Spenser Heaps, Deseret News
As it relates to the Utah Senate race, we have heard nothing of vision. We have heard a lot about whose seat it is, who might run, who might not run, and a mind-numbing game of “I will run if so-and-so doesn’t,” or “I won’t run if so-and-so does,” and the highly confusing “I will run if so-and-so does not, but only if so-and-so also does not.”

The rumor mill is running rampant. The insider tongue-wagging is in high gear. And the hyper-analysis from pundits and politicos is pedal-to-the-metal in anticipation of the 2018 U.S. Senate race in Utah. With that election as a backdrop, it is a good time to remember what elections should be about. Elections are never supposed to be about what was, or even what is. Every election, at every level, should be about the future — about what is next.

Serving as chief of staff in a U.S. Senate office provided me many opportunities for interesting discussions with people who were considering running for public office. As the gatekeeper, I developed a checklist for rapidly assessing candidates. There are a few critical questions that supersede all the others when considering a potential political candidate: (1) What is the candidate’s vision, agenda or big idea? (2) What is it in the candidate’s agenda that would make the entire effort and sacrifice worth it, even if they ran and lost? (3) How would the candidate continue to contribute and make a difference if they did lose the election?

Candidates should take note that the American people are tired of politicians whose only vision is a vision of themselves in high office. Citizens are longing for authentic leaders who have a vision for their community, state and nation. I have long said that everyone wants to be an author — no one wants to be a writer. Everyone wants to be a senator — no one wants to be a candidate.

As it relates to the Utah Senate race, we have heard nothing of vision. We have heard a lot about whose seat it is, who might run, who might not run, and a mind-numbing game of “I will run if so-and-so doesn’t,” or “I won’t run if so-and-so does,” and the highly confusing “I will run if so-and-so does not, but only if so-and-so also does not.” A decision to run for office should have little to do with whether someone else runs or doesn’t run — it should have everything to do with a candidate’s vision for the state and the country. You either have a vision and an agenda that would make it worth it to run, even if you ran and lost — or you don’t.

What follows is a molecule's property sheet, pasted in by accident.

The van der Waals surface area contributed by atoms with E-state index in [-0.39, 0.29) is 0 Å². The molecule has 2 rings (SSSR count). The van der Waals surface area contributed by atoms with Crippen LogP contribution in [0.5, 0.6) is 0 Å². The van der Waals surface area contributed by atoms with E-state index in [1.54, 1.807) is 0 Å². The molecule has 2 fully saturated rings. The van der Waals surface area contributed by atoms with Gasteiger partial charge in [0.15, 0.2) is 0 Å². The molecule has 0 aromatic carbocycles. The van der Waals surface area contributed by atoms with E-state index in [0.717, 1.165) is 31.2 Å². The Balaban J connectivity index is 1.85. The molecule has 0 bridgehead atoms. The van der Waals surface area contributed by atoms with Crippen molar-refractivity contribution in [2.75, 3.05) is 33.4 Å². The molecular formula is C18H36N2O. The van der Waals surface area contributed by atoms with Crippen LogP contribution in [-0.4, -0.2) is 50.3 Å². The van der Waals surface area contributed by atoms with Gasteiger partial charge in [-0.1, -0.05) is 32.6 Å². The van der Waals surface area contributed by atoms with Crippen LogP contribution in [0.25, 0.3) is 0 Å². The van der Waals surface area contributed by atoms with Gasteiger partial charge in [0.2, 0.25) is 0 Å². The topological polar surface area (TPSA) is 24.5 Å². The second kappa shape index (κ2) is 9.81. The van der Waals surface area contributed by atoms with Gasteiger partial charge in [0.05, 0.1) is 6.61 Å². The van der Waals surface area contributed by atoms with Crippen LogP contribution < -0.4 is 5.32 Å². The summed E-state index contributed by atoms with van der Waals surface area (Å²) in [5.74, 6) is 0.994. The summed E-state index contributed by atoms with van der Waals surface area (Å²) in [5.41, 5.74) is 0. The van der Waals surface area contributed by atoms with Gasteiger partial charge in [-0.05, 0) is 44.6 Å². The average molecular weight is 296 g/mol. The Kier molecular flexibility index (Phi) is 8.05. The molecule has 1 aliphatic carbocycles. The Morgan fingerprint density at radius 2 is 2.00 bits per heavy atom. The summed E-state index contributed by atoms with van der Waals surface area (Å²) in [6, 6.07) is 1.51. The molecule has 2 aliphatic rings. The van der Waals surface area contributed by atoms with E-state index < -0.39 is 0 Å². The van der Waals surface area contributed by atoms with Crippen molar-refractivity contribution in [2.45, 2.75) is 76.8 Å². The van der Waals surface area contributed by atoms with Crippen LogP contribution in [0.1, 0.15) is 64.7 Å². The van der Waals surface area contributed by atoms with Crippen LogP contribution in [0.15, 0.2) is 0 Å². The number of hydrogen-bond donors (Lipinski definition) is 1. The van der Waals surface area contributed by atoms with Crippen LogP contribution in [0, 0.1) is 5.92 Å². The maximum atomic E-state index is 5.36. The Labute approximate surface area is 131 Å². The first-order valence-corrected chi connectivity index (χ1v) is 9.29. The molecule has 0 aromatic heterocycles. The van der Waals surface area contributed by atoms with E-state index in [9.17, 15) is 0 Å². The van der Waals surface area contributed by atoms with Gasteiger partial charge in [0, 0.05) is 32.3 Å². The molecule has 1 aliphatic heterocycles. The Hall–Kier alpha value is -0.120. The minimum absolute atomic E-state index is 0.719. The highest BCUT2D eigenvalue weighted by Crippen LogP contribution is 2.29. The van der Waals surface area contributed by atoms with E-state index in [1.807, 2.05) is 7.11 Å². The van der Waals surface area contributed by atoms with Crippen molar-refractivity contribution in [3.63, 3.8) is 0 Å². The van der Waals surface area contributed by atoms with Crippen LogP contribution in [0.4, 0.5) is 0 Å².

We have also been conditioned as voters to look backward. While experience, prior accomplishments, and previous service are important measures for assessing a candidate, we should remember that real leaders focus on their vision for what is next. Gov. Mike Leavitt was a wonderful example on this front. During his re-election campaigns he easily could have focused on what he had accomplished for the state of Utah and the accolades the state was receiving. He didn’t. Instead he spent the campaign talking about what was next; the challenges ahead; the opportunities the state had to prepare for — and he called on citizens to join him in building that future. Likewise, Ronald Reagan could have spent 1984 talking about the good things that had happened during his first four years in office. He didn’t. He spent the vast majority of his time talking about it being morning in America and that we had more to do as citizens to make our country that shining city on a hill. A vision of the future, an American agenda, and big ideas for all.

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In a pre-Election Day interview I was once posed the question, “What is the final thing a citizen should ask themselves about a candidate before casting a vote for them?” I replied that for me the question would be, “How would the candidate continue to contribute and make a difference if they lost the election?” If you can’t rapidly come up with the answer — don’t vote for that candidate. Because if the only way you think that candidate will contribute is in the position of power they are running for — you will soon see that, if elected, they will spend all of their time preserving and holding on to their position of power as long as they can. The preoccupation and obsession with holding on to political power is one of the major problems we have among elected officials today. On the other hand, if you can rapidly identify how the candidate would serve and make a difference outside of office, that is someone who will be able to show real courage, cast tough votes, lead uncomfortable conversations, and stand for the principles they profess to believe — even if it means standing alone.

The prognosticating parlor game of who will or won’t run for the U.S. Senate from Utah in 2018 will continue. As citizens we should start looking for who has the best forward-looking vision for the state, who will run with that vision as their driving force, and who has a compelling call for what is next. Because for Utah and America, next begins now.

Boyd C. Matheson is president of Sutherland Institute, a conservative think tank that advocates for a free-market economy, civil society and community-driven solutions.